CineVue

Film reviews and more

Christopher Machell

Film Review: The Falling World

★★☆☆☆ At a retreat in upstate New York, law student Lark (Ayumi Patterson) gradually uncovers a web of mystery and deceit that has ensnared her friends. American director Jaclycn Bethany’s second feature, The Falling World contains moments of intrigue but a limp script and a cast of unengaging characters make this effort fall flat.

Film Review: Fire of Love

★★★★☆ On 3 June 1991, famed French volcanologists Katia and Maurice Krafft made their final, fateful expedition to an erupting volcano. The eruption at Mount Unzen, near Nagasaki, killed the pair in a devastating pyroclastic flow. Documentarian Sara Dosa crafts an impassioned picture of the world’s most celebrated married volcanologists.

Film Review: A Chiara

★★★★☆ Continuing the series that he began with Mediterranea and A Ciambra, Italian-American director Jonas Carpignano’s third feature gives further dimension to the world and lives of the ‘Ndrangheta crime syndicate of Calabria. A Chiara is arguably Carpignano’s most accomplished work to date.

Film Review: Thor: Love and Thunder

★★☆☆☆ Taika Waititi returns to direct his second instalment of the Thor saga. Leaning even further into the comedy that made Ragnarok such a riot, upping the visual ante and raising the emotional stakes, Waititi’s follow-up has all the makings of the God of Thunder’s best adventure yet. Sadly, Love and Thunder proves that it is possible to have too much of a good Thor.

Film Review: Faya Dayi

★★★★☆ The chewing of khat leaves in Ethiopia is a tradition dating back centuries and is often used by Sufi Muslims as part of their religious experience. In Faya Dayi, which premiered at last year’s Sundance Film Festival, Mexican-Ethiopian director, producer and cinematographer Jessica Beshir finds vivid inspiration in the practice.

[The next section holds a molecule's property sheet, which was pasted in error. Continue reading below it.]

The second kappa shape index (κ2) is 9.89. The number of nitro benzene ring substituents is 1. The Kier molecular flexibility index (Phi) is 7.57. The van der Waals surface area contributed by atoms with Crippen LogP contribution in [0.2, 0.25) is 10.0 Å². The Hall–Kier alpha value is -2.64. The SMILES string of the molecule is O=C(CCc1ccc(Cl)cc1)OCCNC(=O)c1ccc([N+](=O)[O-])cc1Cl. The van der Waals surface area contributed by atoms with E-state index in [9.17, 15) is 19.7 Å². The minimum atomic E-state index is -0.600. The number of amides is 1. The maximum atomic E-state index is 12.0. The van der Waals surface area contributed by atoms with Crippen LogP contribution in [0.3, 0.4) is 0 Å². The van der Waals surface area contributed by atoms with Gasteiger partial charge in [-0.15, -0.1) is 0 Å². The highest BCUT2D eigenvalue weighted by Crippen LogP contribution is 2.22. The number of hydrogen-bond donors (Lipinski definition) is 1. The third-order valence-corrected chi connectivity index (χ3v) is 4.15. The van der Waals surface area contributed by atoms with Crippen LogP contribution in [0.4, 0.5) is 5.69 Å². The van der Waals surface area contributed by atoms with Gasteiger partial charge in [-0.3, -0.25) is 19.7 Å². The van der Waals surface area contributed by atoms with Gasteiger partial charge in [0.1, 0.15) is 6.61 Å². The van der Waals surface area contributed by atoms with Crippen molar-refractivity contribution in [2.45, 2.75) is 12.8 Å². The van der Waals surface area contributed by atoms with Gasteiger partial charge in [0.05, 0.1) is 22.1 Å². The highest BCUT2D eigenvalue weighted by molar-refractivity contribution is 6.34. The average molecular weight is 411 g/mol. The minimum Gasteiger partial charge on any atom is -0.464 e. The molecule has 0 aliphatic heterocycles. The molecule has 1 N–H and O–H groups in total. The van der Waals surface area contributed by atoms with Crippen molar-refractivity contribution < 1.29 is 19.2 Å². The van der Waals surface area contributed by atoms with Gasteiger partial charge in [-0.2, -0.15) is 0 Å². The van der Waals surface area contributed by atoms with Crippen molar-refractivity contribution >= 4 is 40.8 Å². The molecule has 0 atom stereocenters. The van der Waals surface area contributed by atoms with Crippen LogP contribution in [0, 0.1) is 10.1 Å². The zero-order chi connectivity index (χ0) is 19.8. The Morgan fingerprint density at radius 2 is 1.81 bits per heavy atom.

Film Review: Pleasure

★★★★☆ Adapted from her 2013 short of the same name, Swedish director Ninja Thyberg’s debut feature is an unflinching look at the 21st century porn industry. Featuring a knockout star performance from newcomer Sofia Kappel, Pleasure’s depiction of the reality of working in porn is lucid, often harrowing and occasionally tender.

Film Review: Il buco

★★★★★ In 1961, while wealthy Milanese businessmen scaled the Pirelli Tower, Giulio Gècchele led the first expedition into its deepest abyss, Calabria’s 700-metre deep Abisso del Bifurto. For his third feature, Milan-born director Michelangelo Frammartino dramatises the expedition in a study of humanity’s hubris against nature’s immovable permanency.

Film Review: Jurassic World Dominion

★☆☆☆☆ After recusing himself from directing duties for Jurassic World: Fallen Kingdom, Colin Trevorrow is back to finish the job with this sixth instalment of the prehistoric franchise. The original Jurassic Park was replete with quotable lines: “Clever girl”, “Spared no expense” etc. With Dominion, this zinger from The Lost World feels more apt: “Oh, this is gonna be bad”.

Film Review: Bergman Island

★★★★☆ Having premiered at Cannes last year, Mia Hansen-Løve’s eighth feature makes its way onto UK screens. Bergman Island is at once an ambivalent love-letter to the Swedish master director Ingmar Bergman and a charming study of the complexities of relationships, the creative process, and the ways that one invariably influences the other.

Film Review: Olga

★★★★☆ French-born director Elie Grappe’s film about an exiled Ukrainian gymnast, set largely in 2013-14 during the Ukrainian Maidan protests and subsequent revolution, was delayed in 2020 by the Covid-19 pandemic, premiering last year. It’s a deeply bitter irony, then, that the very catastrophe that Olga warns against should only find notice now.